Picture a cross between Instagram, Pokemon Go and your favorite field lab experience. iNaturalist, a website & app launched in 2008 as a Master’s project at UC Berkeley, is just that. It serves as a social network for naturalists, citizen scientists and biologists to share, discuss, and identify observations of organisms. Ultimately, it seeks to create a crowdsourced and accessible record of local and worldwide biodiversity. iNaturalist is supported as an initiative in the United States by the California Academy of Sciences and the National Geographic Society. It has been lauded by the New York Times as potentially the nicest place on the internet and recognized by the National Public Radio for, among other things, helping to discover and document new species. The community has grown to over 3 million users who have logged a whopping 136 million observations and counting.
Most of the time, the website and app function as Field Lab Instagram: a user uploads pictures of an organism, indicates if it is wild or cultivated/captive, notes the location and time observed, labels the post with the suspected scientific name, and posts it to the world. The iNaturalist AI photo recognition system may help suggest a species identification to a user, but other users must agree with the original poster’s identification (if the organism is wild) for the observation to be marked Research Grade. Other users can also comment and ‘fave’ observations; much like any social media, some posts are more popular than others. Some attract attention for the beauty of the species, the scientific significance of the observation, or, pure cult status, as evidenced by this muskrat made infamous and dubbed Gerald due to a comedic identification snafu.
Gerald was observed during the 4-day period during which iNaturalist becomes Field Lab Pokemon Go. The City Nature Challenge launched in 2016 as an international effort to document nature in cities on a massive scale that typically takes place the last weekend in April. Cities compete for the top spot, with dedicated individual observers making a few thousand observations in an effort to make the most observations and document the highest number of species in every city in the world. This year’s challenge ran from April 28th through May 1st, with an upload/identification period lasting until May 7th. As of the writing of this article, just under 2 million observations were made during the challenge this year. Though Williamstown was not not an official competitor this year, it and towns like it across the globe could still participate under the umbrella of the Global Project: about 9 observations made in Williamstown counted towards that worldwide total..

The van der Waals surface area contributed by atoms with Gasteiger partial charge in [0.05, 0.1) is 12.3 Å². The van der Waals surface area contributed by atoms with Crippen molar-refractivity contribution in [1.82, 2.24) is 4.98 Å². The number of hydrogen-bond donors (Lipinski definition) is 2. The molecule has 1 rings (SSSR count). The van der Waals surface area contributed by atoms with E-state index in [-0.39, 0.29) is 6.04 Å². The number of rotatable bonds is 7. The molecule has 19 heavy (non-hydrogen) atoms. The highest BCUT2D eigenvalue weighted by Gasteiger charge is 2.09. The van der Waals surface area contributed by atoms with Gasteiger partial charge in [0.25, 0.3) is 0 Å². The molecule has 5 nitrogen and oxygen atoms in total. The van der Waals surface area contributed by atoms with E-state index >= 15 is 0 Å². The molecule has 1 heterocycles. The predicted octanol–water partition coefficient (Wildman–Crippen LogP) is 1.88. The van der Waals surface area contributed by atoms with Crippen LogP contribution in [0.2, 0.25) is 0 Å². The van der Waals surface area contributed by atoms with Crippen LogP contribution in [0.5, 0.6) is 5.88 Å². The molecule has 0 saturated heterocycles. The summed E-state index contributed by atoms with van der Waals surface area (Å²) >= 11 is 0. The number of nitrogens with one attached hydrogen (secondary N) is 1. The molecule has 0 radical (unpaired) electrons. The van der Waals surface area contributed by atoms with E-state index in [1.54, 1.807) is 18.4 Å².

Though this year’s City Nature Challenge has ended, don’t let that prevent you from finding an excuse to go outside and identify what you see. Take a walk, bring a camera, take some pictures, and upload them to iNaturalist. You might be so hooked on finding new species that, when the City Nature Challenge 2024 rolls around, you’ll make sure Williamstown contributes to the global data in a more significant way. Who knows — you might find a rare insect, a first regional sighting of a bird, or perhaps simply discover something beautiful. After all, the goal is not simply to collect species and make endless observations (though that can be fun) but to gain a better understanding and appreciation of nature in a global community of learners.
Isabella Hayden ’26 is a 22-23 academic year Communications Intern with the Zilkha Center for Environmental Initiatives at Williams College. She has participated in the City Nature Challenge since 2016.